Dr. Thayne Currie is currently a postdoctoral fellow in the Department of Astronomy and Astrophysics at the University of Toronto. His research focuses on detecting and characterizing massive planets via direct imaging. The main goals of his research are to understand the formation and evolution of planetary systems, to determine how the solar system fits within the range of planet formation outcomes and how the properties of planets around other stars compare to those in our solar system.
In November 2008, two teams announced what were then described as the first directly imaged exoplanets, planets outside a Solar System, around stars HR 8799 and Fomalhaut. The object called Fomalhaut b (reported by Kalas et al. 2008) was imaged just inside the debris ring and was invoked to explain the ring’s offset from the star. From comparing the ring’s thickness and location to models for ring sculpting by planets, the authors concluded that Fomalhaut b is likely jovian mass. They found Fomalhaut b to be variable, a feature they attribute to gas accretion onto the planet.
But studies focused on Fomalhaut published after the discovery paper cast serious doubt on Fomalhaut b’s status as a planet. There were a couple of problems. First, one of the strange things in the original paper is that Fomalhaut b was apparently variable, a feature that the authors attributed to gas accretion onto the planet. Moreover, even though Fomalhaut b was invoked to explain the debris ring, its apparent motion seemed off compared to the orbit of a ring-sculpting planet: it was moving too fast.
It was also not detected in the infrared with the Spitzer Space Telescope, even though the nominal model Kalas et al. used to model Fomalhaut b’s emission implied it should have been detectable. The study presenting the Spitzer non-detections went further, proposing an alternate model: that Fomalhaut b is a semi-transient dust cloud and Fomalhaut b’s variable brightness is evidence in support of this idea.
So our interest was to re-reduce the original Hubble Space Telescope (HST) data to see for ourselves whether Fomalhaut b is even there and, if so, whether we can better understand its orbit, whether it is variable, why it isn’t detected in the infrared, and thus what exactly this might be.
We definitely can confirm that Fomalhaut b is a real astrophysical object orbiting the star, as we detect it at three different wavelengths (and at a very high significance in one of the three).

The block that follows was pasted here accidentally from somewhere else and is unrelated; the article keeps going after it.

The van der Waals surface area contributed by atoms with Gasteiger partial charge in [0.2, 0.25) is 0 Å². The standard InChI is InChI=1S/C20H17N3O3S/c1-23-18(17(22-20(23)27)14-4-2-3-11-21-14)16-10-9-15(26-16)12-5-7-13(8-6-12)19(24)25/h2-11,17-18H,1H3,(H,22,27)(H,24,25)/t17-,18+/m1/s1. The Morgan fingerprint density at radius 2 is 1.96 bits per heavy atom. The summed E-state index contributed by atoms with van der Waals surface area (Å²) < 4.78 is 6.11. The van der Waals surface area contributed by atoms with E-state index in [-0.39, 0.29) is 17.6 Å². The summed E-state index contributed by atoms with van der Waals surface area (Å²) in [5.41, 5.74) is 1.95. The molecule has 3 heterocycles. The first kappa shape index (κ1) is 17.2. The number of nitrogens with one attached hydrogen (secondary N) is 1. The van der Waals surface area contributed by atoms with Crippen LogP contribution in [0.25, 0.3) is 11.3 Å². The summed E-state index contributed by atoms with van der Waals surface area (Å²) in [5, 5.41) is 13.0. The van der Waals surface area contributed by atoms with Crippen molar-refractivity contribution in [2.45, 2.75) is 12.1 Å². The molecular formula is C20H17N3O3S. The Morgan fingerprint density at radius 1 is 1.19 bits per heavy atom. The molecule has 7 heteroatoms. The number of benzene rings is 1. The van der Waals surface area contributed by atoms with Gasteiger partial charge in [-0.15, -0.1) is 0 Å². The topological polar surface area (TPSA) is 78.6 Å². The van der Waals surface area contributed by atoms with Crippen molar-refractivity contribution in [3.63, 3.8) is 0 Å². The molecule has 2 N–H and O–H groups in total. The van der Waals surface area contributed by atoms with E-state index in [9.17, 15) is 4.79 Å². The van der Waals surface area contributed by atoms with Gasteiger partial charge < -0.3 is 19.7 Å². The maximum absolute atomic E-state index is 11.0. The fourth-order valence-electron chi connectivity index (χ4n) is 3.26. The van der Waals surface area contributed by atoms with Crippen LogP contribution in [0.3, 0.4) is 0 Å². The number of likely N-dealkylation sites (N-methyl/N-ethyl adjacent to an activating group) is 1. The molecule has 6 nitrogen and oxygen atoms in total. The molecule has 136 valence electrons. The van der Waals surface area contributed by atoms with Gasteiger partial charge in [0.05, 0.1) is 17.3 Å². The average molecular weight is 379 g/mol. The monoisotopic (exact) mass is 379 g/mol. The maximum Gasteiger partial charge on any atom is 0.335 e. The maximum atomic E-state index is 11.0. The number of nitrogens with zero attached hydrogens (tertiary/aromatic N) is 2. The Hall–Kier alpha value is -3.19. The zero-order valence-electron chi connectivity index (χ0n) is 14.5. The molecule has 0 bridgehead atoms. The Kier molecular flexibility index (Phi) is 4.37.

However, we find key differences with the original paper, but these actually make interpreting the object a bit easier. We do not find that Fomalhaut b is variable. Instead its brightness appears to be constant, and thus we find no clear evidence (from variability) for gas accretion nor for a transient dust cloud.
We also get a different orbit from the original Kalas et al. paper, but one that is more in line with the speed we would expect a ring-sculpting planet to have. Furthermore, our analysis shows that Fomalhaut b was unlikely to be detectable in the infrared to begin with. So a non-detection does not rule it out as a planet.
Finally, we examined this alternate model, that Fomalhaut b is an unbound semi-transient dust cloud, in more detail. Based on what we understand about the behavior of small dust (responsible for Fomalhaut b’s emission) and the circumstellar environment of Fomalhaut, we do not think that Fomalhaut b can be an unbound dust cloud. Such a cloud would be exceptionally short-lived were it to form at all, and it would be more likely to form within the debris ring, not interior to it. Rather, it most likely identifies a massive body that is enshrouded with dust.
This dust is the reason why Fomalhaut b is visible to us, not the atmosphere of a planet. Thus, though not yet proven, we prefer to consider Fomalhaut b as likely a “planet identified from direct imaging” instead of a “directly imaged planet”.
RedOrbit Exclusive Interview: Dr. Thayne Currie, University of Toronto’s Department of Astronomy and Astrophysics